This month we had a bonus meeting (5th Friday of the month). But you may have missed us at the library today. It was a chilly morning and buses were running late so we took a detour, holed up at my house, wrapped up in blankies, drank cups of tea and had a hot lunch. With out brains thawed, we spent our bonus meeting day on critiquing, discussing upcoming writing courses and events. Next week is back to our normal schedule.
In recent months there has been changes in our group. Sadly, one of our members has moved on. We will miss her input and critiques.
We now are returning to our scheduled toolbox meetings and to members sharing new insights gleaned from upcoming writing courses and workshops. (There is always more to learn.)
Currently members are working on their own projects and short stories for our anthology. We look forward to sharing our progress with you.
Our next critique is this Friday.
The Character and his journey. That’s what story is about, isn’t it? A character in conflict who struggles to find resolution. The journey implies an arc, something that aligns with the concept and theme and context of the setting and background and turmoils. Because a character has an arc, the story has an arc, and the lesson learned is something aligned with one or two or three bits of ‘the six things’ (which we’ll discuss later).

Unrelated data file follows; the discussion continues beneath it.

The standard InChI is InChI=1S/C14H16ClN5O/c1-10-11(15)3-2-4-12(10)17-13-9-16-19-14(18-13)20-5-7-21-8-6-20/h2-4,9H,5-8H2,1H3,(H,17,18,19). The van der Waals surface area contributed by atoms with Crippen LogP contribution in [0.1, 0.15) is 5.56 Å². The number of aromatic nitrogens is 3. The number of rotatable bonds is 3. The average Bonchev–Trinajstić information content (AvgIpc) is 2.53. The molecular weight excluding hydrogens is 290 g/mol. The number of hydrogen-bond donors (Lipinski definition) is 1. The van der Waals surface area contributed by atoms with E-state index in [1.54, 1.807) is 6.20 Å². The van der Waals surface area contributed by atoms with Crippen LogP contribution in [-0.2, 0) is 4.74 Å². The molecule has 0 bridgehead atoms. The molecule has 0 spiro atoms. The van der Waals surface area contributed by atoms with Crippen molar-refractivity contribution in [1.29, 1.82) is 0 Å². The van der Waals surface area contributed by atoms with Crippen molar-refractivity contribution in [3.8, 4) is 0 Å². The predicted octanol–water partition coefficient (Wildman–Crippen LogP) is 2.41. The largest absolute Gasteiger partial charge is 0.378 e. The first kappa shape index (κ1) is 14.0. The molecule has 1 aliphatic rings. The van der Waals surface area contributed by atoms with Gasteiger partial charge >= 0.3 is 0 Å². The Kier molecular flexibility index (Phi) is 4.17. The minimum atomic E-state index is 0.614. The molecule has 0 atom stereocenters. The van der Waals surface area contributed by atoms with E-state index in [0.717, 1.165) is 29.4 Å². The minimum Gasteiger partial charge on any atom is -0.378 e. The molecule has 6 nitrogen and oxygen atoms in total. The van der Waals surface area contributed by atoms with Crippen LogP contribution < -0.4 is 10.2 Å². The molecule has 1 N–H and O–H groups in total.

The story shows us how the character begins his life in this story. We see the first dimension things like how he looks, dresses, what language he uses when he speaks and thinks, the things he likes to surround himself with – all 1D elements of this character.
Then we see the second dimension things: the reasons or excuses for some of the 1D characterisations. Sounds simple, but understanding why a person does something, applying backstory to try to understand a 1D practice, is harder than it first appears. A person can be in a given situation and react in a particular manner – a practiced manner or an instinctive manner (instinct =3D, later). 2D can be the reason they do something a particular way, but the character chooses – it is choice that matters. One person may respond with a response that is reasonable based on the backstory, and the next person may react in a completely different manner. They have chosen to respond to the life-incidents that form 2D characterisation in different ways (but it better conform to the known psychological patterns [unless an alien learning how we operate, of course] and human needs).
And third dimension? This is the core of a person. Their inner beliefs and innate responses to situations. A scream when the snake runs over the path barely one step in front of them versus the other who freezes in the same circumstance. 3D is not the same for all. But it is the core of that person. This is the part of character that needs to be demonstrated as part of the character arc. In Part 1, the 3D is the weaker response, the unlearned innate or instinctive reaction. Part 2 shows the learning process and how hard it is; Part 3 shows the beginning of the fight back (and the losses and scars incurred in the process); Part 4 shows the changes at the core of the character. 3D is different in Part 4, and it should be obvious, through the whole of the story, that this is the true journey. The change.
However, that change may be limited. If a person does the whole gamut, gets to the end, does the heroic thing, and then falls back into ‘life as it was’ – is this the wrong journey? No. People are varied in how they learn and grow. Sometimes the lesson sticks, sometimes not.